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The Ball is There!

  1. Jun 22, 2007 #1
    You know how all those science channel specials on black holes, they depict a black hole as a funnel in space that sucks everything into another universe.

    Wouldn't super dense matter do the same thing? not let anything escape, even light? Wouldnt that be a better explanation?
  2. jcsd
  3. Jun 22, 2007 #2


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    Staff: Mentor

    A black hole is super-dense matter.
  4. Jun 22, 2007 #3


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    Gold Member

    "Real" science shows - ones that aren't sensationalizing - will not make unfounded speculations about matter getting sucked into other universes.

    Black holes are not "holes" at all, they are simply matter that has collapsed in on itself. The matter is still there, just in a form we don't understand.

    Note that if you add mass to a black hole, its gravitational field grows - direct evidence that the matter is still there.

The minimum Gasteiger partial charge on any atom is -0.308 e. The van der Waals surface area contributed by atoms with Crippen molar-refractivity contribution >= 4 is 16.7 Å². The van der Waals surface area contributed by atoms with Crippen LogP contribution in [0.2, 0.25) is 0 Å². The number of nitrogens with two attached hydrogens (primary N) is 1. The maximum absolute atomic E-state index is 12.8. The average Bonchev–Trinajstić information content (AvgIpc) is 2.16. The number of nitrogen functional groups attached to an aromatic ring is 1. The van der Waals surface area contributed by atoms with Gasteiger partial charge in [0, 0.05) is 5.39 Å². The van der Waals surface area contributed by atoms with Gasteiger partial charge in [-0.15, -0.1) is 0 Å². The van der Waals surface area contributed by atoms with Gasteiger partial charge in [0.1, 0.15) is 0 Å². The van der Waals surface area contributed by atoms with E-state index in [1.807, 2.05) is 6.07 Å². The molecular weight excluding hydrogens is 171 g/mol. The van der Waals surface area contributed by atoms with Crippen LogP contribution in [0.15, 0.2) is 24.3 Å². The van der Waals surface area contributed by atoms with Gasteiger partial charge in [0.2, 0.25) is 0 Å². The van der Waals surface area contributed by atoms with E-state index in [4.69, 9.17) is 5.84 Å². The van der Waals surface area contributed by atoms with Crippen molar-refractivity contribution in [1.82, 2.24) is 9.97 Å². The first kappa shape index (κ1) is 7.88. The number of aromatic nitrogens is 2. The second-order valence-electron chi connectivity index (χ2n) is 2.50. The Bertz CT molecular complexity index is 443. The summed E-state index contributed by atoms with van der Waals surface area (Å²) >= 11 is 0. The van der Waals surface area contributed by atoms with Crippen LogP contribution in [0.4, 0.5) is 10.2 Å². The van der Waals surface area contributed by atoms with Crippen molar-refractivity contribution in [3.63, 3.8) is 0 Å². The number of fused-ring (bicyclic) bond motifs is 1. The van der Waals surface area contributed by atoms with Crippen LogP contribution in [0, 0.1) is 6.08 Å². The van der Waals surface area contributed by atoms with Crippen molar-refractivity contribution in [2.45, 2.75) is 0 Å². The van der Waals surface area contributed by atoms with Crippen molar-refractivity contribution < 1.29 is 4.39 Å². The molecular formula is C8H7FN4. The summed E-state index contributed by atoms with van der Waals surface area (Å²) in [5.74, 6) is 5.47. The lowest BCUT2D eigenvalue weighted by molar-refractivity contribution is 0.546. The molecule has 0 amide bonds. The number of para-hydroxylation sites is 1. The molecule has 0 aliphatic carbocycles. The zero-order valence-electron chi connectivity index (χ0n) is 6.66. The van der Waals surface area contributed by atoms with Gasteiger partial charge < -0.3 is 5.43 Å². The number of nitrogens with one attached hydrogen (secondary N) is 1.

5. Jun 22, 2007 #4
    They should be renamed Black Balls then, right? Let's start a trend.

  6. Jun 22, 2007 #5
    I can only imagine trying to teach a class full of kids about "massive black balls" "balls so massive, not even light can escape!" ... I think museum workers and science teachers have enough trouble with "Homo Erectus" as it is.

    ... and I bet they'd be glad the universe isn't blue :rofl:

    the picture of the funnel is just an analogy of the gravity. To demonstrate how strong it gets as it gets nearer and nearer whatever the heck is in the center. so it's not just out of the blue.
    Last edited: Jun 22, 2007
  7. Jun 22, 2007 #6

    :rofl: That is TOO FUNNY!
  8. Jun 22, 2007 #7
  9. Jun 22, 2007 #8
    Well its nice to know I'm on the right track. Total layman here.
  10. Jun 22, 2007 #9


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    According to Einstein's theory of general relativity, once the matter has collapsed to a sufficiently small size, it will inevitably collapse further into a single point with zero size and infinite density--a "singularity". Physicists think that at sufficiently small scales quantum effects may cause general relativity's predictions to become significantly incorrect, but the scale where it's expected to break down is extremely tiny, so even if the matter does not collapse to a mathematical point it is probably compressed down to something on the scale of the Planck density, which for a black hole formed from a star would be much smaller than a single proton.
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